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Growing Money Trees
by Keith Hackland (alamoinn@aol.com)
published July 2015

If I had a money tree, unfurling green dollars on each branch, would I nurture it, and help it grow to produce more and more green dollars? You bet I would. Most folks would be thrilled to have a green money tree growing in their yard.

Well, there are several money trees growing in my yard. Almost every Valley yard grows money trees. The Valley is full of money trees. Our money trees here do not grow green dollars on each branch, instead they grow birds on each branch. Birds attract bird watcher tourists, people we call birders. Birders bring money with them and leave half a billion dollars a year here with us, spreading it around Valley businesses and birding destinations. We know this from a research study published by Texas A&M University (see southtexasnature.org, click on Nature Reports, then Economic Impact of Nature Tourism, and on pdf report Economic Impact of Nature Tourism).

Birders convert our trees into money trees, with their spending. But which trees are the money trees? They are typically trees native to the Valley. They have grown here for millennia, so are well adapted to Valley conditions of years of drought interspersed with wet tropical years. In particular, Anacua is very bird friendly, producing crops of yellow berries after rainfall. Other native Valley trees easy to grow and popular with birds for fruit, foraging, nesting, or roosting are Anacahuita Wild Olive, Blackthorn, Brazil, Catsclaw, Coma, Cedar Elm, Ebano, Hackberry, Huisache, Mesquite, Mexican Ash, Retama, and Tepehuaje. While most of these money trees are available at Valley nurseries, it is amazing after rain to look around in the yard and find them growing on their own. Usually they have been planted by birds (from undigested seeds in their droppings). When they are small and short they are easy to transplant into a good location in our yard. These trees attract the birds we enjoy, and the birds that birders seek. But to complete the circle, how do we attract the birders, letting them know that we have great birds? The Valley is particularly successful in this skill.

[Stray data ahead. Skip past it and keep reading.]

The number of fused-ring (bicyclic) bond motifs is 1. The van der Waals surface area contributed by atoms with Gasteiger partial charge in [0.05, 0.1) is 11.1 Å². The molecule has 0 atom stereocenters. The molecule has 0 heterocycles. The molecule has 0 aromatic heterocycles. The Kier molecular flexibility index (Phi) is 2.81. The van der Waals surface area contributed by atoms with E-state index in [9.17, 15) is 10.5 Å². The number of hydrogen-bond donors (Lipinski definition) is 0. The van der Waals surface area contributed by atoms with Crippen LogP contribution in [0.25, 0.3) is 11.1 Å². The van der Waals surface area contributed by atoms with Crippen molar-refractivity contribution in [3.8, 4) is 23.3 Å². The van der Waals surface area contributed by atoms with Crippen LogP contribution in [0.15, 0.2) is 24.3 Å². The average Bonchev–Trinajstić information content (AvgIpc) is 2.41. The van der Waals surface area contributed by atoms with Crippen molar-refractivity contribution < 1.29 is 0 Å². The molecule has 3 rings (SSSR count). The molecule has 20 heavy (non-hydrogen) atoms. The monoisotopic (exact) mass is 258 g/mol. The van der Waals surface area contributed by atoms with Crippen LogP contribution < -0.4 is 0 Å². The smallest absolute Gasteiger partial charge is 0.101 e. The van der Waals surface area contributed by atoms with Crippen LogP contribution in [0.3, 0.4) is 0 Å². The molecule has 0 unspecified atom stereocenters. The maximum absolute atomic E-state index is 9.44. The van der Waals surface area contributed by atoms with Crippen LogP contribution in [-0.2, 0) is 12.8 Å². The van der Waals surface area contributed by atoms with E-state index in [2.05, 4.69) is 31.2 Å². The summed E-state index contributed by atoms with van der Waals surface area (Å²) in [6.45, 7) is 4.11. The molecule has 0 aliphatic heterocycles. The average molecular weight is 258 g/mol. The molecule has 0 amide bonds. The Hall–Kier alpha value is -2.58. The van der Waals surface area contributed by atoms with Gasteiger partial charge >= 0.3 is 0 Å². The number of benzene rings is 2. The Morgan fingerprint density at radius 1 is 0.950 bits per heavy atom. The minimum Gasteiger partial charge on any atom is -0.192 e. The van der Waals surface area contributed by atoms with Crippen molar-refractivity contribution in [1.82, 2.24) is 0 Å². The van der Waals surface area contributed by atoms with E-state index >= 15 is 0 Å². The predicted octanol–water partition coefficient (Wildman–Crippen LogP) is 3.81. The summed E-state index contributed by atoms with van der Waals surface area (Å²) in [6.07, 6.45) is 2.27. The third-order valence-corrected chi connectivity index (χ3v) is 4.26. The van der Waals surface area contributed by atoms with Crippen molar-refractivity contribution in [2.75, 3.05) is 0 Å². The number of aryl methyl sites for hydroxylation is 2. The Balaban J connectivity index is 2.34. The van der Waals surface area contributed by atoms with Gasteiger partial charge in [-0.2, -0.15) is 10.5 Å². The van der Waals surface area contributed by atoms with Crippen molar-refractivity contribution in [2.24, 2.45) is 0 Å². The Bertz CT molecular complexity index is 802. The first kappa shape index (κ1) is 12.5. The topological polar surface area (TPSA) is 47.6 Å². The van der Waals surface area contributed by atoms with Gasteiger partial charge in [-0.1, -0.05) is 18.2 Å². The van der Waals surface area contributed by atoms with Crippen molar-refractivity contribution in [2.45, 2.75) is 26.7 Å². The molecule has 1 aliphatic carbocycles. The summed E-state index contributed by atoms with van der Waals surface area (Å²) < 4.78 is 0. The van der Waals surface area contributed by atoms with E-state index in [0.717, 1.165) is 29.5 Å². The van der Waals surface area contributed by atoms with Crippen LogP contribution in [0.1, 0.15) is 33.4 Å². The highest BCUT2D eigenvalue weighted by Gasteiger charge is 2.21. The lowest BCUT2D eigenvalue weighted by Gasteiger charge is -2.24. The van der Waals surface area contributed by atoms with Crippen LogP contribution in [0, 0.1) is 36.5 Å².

We have a non-profit organization that specializes in attracting birders. Formed in 2001, South Texas Nature Marketing Co-op (STN) is a non-profit supported by Valley Chambers of Commerce, Convention & Visitors Bureaus, Valley Cities, birding destinations and service providers. It is unique in U.S., attracting birders mainly in two ways.

Firstly, by hosting outdoor writers from all over the world, and showing them our Valley birds, restaurants, and culture. These writers typically have a great time and pen wonderful stories about the Valley and its birds in magazines, newspaper travel sections, and online, reaching tens of thousands of birders on each story. This attracts more birders here, often carrying the story with them in their luggage so they can follow the route recommended in the story.

Secondly, STN exhibits at bird festivals in U.S. and bird fairs in Europe. These events offer birder trade shows, lectures, and field trips, and are attractive to birders who travel, our Valley target market. Over the past 13 years this work has been so successful that other birding destinations in Texas have joined to support our effort.

With the richest birding in the United States occurring in Texas, this has raised our exhibit profile, an exhibit we call Texas Birding, and made it easier to attract attention. With the richest birding in Texas being in the Valley, it has raised the Valley's profile too, and made the Valley much more attractive, positioning us here as the richest birding location not just in Texas, but also in the United States. The Valley is number one in the U.S., and is in the top thirty birding spots in the world.

During the past year STN has exhibited at the following events:
British Birdfair, Great Britain, attended by 27,000 birders
Cape May Birding Festival, NJ, 3,000 birders
Rio Grande Valley Birding Festival, Harlingen, TX, 3,000 birders
Space Coast Birding Festival, FL, 5,000 birders
Norfolk Birdfair, Great Britain, 2,500 birders
Scottish Bird and Nature Fair, Great Britain, 5,000 birders
Hamburg Birdfair, Germany, 2,500 birders

These events have reached an audience of 48,000 birders. Typically birders do not attend these events annually, but rather once in 3 to 5 years. So our audience there is largely new each year. The British Birdfair STN has worked since 2002, and the others we have exhibited at from 1 to 4 years.

Between the media and bird fairs coverage, STN has successfully grown the birder tourism in the Valley quite substantially, from my estimate of under $100 million a year in the 1990s to about $500 million currently.

There are other factors that attract birders to the Valley, in particular our great diversity of birds and of birding destinations, but that is another story, Locating Money Trees. Next it would be great to find out how to benefit from this birding resource, and that is the following story, Tapping Into Money Trees.